RENTON, Wash. (AP) — New Seattle wide receiver Gary Jennings already has a connection with the quarterback he's about to start catching passes from.
He was once coached on a YMCA youth basketball team by Russell Wilson back in Richmond, Virginia.
"I don't know if it was that competitive. We couldn't even press, I don't think," Jennings said. "It was cool because he was a star player at the school, and he had a chance to be able to coach."
Jennings was the first of Seattle's picks on the final day of the NFL draft on Saturday. He was selected No. 120 overall in the fourth round, the first of three fourth-round selections by the Seahawks. Seattle also selected Wake Forest guard Phil Haynes and Oregon cornerback Ugo Amadi.
Seattle added Washington linebacker Ben Burr-Kirven early in the fifth round, the Pac-12 defensive player of the year last season, and finished the last of its 10 picks by selecting Miami running back Travis Homer and Florida State defensive tackle Demarcus Christmas.
But it was Jennings and his connection with Wilson which grabbed the attention. Jennings attended The Collegiate School in Richmond through eighth grade, the same school as Wilson and his sister, Anna. It was Anna's team that Jennings played on and was coached by the Seahawks' QB and his father.
Jennings guessed he was in fourth grade, perhaps a little younger, when he was coached by Wilson. And he remembered Wilson, who was in high school, already being a star quarterback.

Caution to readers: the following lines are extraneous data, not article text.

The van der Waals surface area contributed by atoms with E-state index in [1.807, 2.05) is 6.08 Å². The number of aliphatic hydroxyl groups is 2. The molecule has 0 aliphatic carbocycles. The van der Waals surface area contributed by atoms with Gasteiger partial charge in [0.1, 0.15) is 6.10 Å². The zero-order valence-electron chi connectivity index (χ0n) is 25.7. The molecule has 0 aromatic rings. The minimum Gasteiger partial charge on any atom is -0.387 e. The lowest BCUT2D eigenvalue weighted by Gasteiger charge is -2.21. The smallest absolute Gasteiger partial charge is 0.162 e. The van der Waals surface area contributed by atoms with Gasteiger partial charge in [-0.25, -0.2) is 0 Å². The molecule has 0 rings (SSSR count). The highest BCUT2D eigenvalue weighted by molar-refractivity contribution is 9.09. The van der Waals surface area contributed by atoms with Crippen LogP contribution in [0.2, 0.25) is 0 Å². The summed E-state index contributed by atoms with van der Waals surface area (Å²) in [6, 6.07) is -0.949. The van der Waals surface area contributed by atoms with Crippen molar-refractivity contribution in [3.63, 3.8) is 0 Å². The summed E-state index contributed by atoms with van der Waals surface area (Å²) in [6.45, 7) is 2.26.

"Growing up in that school, I used to see him play quarterback. He was an amazing quarterback back in the day, too," Jennings said. "I saw him run back and forth across the field and someone was always wide open. They won state basically every year he was there."
Wilson tweeted later Saturday about being reunited with Jennings, who may end up being a potential slot receiver target for the QB.
Seattle clearly has concerns about whether Doug Baldwin will be able to play again after a myriad of injuries and offseason surgeries that has brought retirement into the picture. While Baldwin has been highly successful on the outside, he was most effective working out of the slot.
That's where Jennings could fit at least initially. Jennings played nearly 81 percent of his snaps last season at West Virginia in the slot, where he finished with 54 receptions and 13 touchdowns.
"It was a feeling like no other. For it to be Seattle as well, it's a perfect fit for me. For the system and what they do as an offense," Jennings said.
All of Seattle's picks on the final day seemed to fit a need. Haynes is a mauling guard who primarily is a run blocker and fits the mold of what Seattle has at the position with D.J. Fluker, Mike Iupati and last year with J.R. Sweezy. Amadi could project as Seattle's next nickel cornerback after splitting time between cornerback and safety at Oregon. Finding another option as a third cornerback was a priority after losing Justin Coleman in free agency.
"You have to be able to play with leverage, at nickel. Because the receiver has the two-way going in the middle of the field most of the time, so you have to learn how to use your help," Amadi said. "That's probably what helped my game to another level, because I understand leverage, I understood what the offense wants to do."
Burr-Kirven expects to contribute immediately on special teams after making the short drive across Lake Washington. Burr-Kirven led the nation in tackles as a senior with 176.
Homer is a developmental running back who adds depth for an offense that has made no secret in wanting to run the ball. And selecting Christmas addressed the one lingering vacancy in Seattle's draft of needing additional options on the interior defensive line.